I aspire to be one of those old women who drive a station wagon covered in 78 bumper stickers. It's not so much the station wagon (though I would love an Audi); it's the stickers.
I am fascinated by bumper stickers. And they’re so cryptic. That’s what gets me.
I’ve been seeing these ones that read “IGBOK” and wondered what that means for weeks now. Intrigued, I followed a car into the Target parking lot last week, where I slyly parked and waltzed over to check it out.
In the fine print below the abbreviation, the bumper sticker explained: “It’s Gonna Be OK.”
Which is exactly what needs to be my mantra these days.
Side note: After I made my discovery, I entered Target, managed to get nothing on anybody’s list, and still spend $60.
Never you mind, self: IGBOK.
I’m starting to like this.
So I’m all like IGBOK for a few days.
And then the weekend.
This weekend, the Parenting Universe, as it is wont to do, tested me. To see if I could really embrace some adage on some banal bumper sticker.
Saturday morning, while I was making homemade Berry Blast Oatmeal with soymilk and honey, I heard, “UH OH.”
I looked out on the patio, where the boys were, and noticed dirt raining down everywhere from a huge brown thing whirling in the air. As the dust settled, I saw John holding an empty cardboard box, looking guilty as he stood next to Sam (in his exersaucer), covered in dirt.
“I’m sorry Mom. I was just trying to show Sam how pretty it looks when the particles of dust float in the sunlight.”
It was 7 a.m. and it seemed I had already lived two lifetimes since going to bed.
Never you mind, self: IGBOK!
It occurred to me that I may need to modify the acronym a bit because really? Really? Is everything just gonna magically be OK? Dirt on that sweet half-bald head (and shoulders and ears and down in his onesie is OK? All of this –even before coffee – is OK?
Maybe IMBOK is more accurate. (M = might).
No, let’s not make things complicated, self. Black and white. Just avoid the gray areas.
IIGBOK. It IS Gonna Be OK.
Just put the baby in the dadblame bathtub.
Yesterday. At the park. A little girl is pointing at John-John's painted toenails and saying, "Look Mommy, he's a boy and he has paint. Why is he a boy Mommy? Why does he have paint?"
But then the mom just sits there in her billowy running shorts and says, "I don't know."
Not reasonable. NOT OK.
And John is starting to whine and say "Stop it! Stop pointing at me! It's not good manners to point!"
And my BP is 600/400. (Sam is asleep in the front carrier on my chest.)
But I know enough to know when it is NOT GBOK to discuss this with a preschooler and/or her mother. So, we take off. Me in my Sketchers Shape Ups and John on his scooter. And he is going so fast that I cut through the grass to catch up with him. As I stepped through a patch of clover, I felt something pop under my left shape-up. Looked down and there's a turquoise plastic Easter egg, which has exploded and birthed a small piece of candy, fully enclosed in a wrapper with a ladybug on it. I can tell it's one of those small soft mints that I love. So, since John has not seen any of this, I did it. I ate the candy. I told myself IGBOK and I popped that mint in my mouth and chewed fast and hard.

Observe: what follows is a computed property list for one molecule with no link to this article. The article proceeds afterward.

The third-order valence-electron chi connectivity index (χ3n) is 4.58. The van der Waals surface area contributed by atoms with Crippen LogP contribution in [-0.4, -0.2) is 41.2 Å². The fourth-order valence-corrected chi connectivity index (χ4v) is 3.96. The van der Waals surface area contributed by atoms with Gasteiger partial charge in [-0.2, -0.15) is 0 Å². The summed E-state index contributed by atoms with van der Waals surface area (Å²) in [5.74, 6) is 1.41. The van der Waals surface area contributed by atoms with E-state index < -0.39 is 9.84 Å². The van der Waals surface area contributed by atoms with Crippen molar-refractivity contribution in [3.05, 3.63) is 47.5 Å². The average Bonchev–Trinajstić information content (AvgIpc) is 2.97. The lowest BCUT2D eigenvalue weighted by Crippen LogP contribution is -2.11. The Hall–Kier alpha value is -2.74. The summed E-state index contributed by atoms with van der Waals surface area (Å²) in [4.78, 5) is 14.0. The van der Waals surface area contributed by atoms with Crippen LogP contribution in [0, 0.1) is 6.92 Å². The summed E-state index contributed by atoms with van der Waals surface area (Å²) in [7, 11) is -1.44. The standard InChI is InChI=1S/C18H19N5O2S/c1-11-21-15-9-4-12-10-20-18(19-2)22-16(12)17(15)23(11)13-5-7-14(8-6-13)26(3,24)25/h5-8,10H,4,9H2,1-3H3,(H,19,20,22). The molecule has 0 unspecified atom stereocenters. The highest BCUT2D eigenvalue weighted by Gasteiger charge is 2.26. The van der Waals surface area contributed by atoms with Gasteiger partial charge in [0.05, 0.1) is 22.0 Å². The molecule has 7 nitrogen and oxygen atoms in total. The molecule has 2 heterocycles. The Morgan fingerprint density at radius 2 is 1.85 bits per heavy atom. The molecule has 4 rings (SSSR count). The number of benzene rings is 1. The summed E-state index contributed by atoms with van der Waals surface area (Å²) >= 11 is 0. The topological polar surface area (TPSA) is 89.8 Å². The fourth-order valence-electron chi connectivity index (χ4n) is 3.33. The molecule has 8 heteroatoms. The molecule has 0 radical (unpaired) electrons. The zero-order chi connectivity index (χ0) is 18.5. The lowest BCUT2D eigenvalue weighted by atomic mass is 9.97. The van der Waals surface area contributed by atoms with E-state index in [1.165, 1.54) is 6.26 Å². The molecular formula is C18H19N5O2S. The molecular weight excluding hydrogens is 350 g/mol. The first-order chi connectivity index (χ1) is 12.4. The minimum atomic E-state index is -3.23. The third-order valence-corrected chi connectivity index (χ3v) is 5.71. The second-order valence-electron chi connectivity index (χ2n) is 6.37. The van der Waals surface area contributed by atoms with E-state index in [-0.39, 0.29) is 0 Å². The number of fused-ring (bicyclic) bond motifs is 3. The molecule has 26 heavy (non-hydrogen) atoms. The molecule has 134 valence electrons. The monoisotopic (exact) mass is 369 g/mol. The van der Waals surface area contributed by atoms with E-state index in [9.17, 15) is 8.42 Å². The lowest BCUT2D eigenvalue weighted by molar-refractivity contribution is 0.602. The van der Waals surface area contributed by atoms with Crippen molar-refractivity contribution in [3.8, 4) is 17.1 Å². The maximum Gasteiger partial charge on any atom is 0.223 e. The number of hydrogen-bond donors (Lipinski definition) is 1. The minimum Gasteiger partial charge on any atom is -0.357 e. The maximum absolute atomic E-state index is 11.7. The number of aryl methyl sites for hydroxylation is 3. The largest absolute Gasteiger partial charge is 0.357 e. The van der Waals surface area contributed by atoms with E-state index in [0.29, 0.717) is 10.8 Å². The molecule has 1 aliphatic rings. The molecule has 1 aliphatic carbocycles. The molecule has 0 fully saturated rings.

And then I had a moment of total panic that it was illicit drugs. I remembered the last time I was at this same park and saw a woman, clearly tripping on acid or high on something, going up and down the slides with the preschoolers looking like why had she not ever thought of doing this before now.
Had she also found some ladybug candy in the grass?
I tried to put it out of my mind, but then I started thinking about how I am nursing a baby for crying out loud and the drugs were gonna get into my milk and poison Sam.
Stop it. IGBOK! Remember? IGBOK.
And then I got that diarrhea's-coming feeling. We high-tail it home. I spent an hour in the bathroom.
Later that night, I remember that our next door neighbor's cousin had a b/d party in that exact park and that they had an Easter egg hunt as the activity. I start an email to my neighbor's sister-in-law. But how to word it? Do I confess that I ate candy off the ground at a public place? Finally I pound out something like I FOUND AN EGG AND A PIECE OF CANDY IN THE PARk TODAY ... DID YOU STUFF THE EGGS FOR MAYA'S PARTY WITH LADYBUG WRAPPER CANDY? NOT BECAUSE I ATE ONE ... I'M JUST WONDERING.
She didn't write back for like HOURS. I had more diarrhea.
Finally, the next morning, she writes back that yes indeedy it was ladybug soft mints. Phew.
See! It was OK after all.
I am DESPAIRING about my impending return to work. It’s bittersweet really. I have found that staying home inspires me to brazen perfectionism, whereas working and parenting simultaneously tempers that tendency just a bit.
So far, I am lucky: Sam will be staying with our beloved neighbor one day, my sweet mom one week, and the very-tolerant Husband for the rest of the time til August. So, IGBOK.
But still I despair.
At the same time, I realize that staying home is not my lot. Lately I have found myself doing things like keeping John home from school just to have someone to talk to. And on the days when it’s just me and Sam (and there are no errands to run), I obsess everywhere. I embark on adventurous cooking expeditions with quinoa. I try new mixtures for homemade baby wipe solutions. I weed the garden during naptime as if my life depended on it. I overanalyze the monologues in my workout videos.
Plus, I have my dream job for this time in my life (and, I just got a promotion).
So, I know that IGBOK. But for the first time in my life, I see both sides of the stay-home-or-work argument so clearly.
When John was just a little shaver, I remember when I went back to work part-time, and a family friend said, “Well, it’s hard. It’s hard if you work. AND, it’s hard if you stay home. Parenting is hard, no matter how you do it.”
And of course, her next line was, “IGBOK.”